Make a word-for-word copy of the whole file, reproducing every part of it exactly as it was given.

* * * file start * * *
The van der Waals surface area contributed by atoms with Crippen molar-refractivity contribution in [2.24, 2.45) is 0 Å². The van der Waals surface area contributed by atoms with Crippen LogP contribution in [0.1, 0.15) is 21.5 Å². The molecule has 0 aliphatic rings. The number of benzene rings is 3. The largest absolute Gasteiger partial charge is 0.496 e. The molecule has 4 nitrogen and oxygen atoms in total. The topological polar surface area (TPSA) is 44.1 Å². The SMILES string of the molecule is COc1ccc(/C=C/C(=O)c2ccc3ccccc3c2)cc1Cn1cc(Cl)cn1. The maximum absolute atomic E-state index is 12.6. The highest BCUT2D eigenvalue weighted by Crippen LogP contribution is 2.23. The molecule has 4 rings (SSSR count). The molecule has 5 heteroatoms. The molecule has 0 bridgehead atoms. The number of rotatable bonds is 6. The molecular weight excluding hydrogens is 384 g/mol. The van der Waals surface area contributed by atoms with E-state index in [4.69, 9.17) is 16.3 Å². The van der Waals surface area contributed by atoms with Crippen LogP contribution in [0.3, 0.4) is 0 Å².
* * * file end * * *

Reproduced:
The van der Waals surface area contributed by atoms with Crippen molar-refractivity contribution in [2.24, 2.45) is 0 Å². The van der Waals surface area contributed by atoms with Crippen LogP contribution in [0.1, 0.15) is 21.5 Å². The molecule has 0 aliphatic rings. The number of benzene rings is 3. The largest absolute Gasteiger partial charge is 0.496 e. The molecule has 4 nitrogen and oxygen atoms in total. The topological polar surface area (TPSA) is 44.1 Å². The SMILES string of the molecule is COc1ccc(/C=C/C(=O)c2ccc3ccccc3c2)cc1Cn1cc(Cl)cn1. The maximum absolute atomic E-state index is 12.6. The highest BCUT2D eigenvalue weighted by Crippen LogP contribution is 2.23. The molecule has 4 rings (SSSR count). The molecule has 5 heteroatoms. The molecule has 0 bridgehead atoms. The number of rotatable bonds is 6. The molecular weight excluding hydrogens is 384 g/mol. The van der Waals surface area contributed by atoms with E-state index in [4.69, 9.17) is 16.3 Å². The van der Waals surface area contributed by atoms with Crippen LogP contribution in [0.3, 0.4) is 0 Å².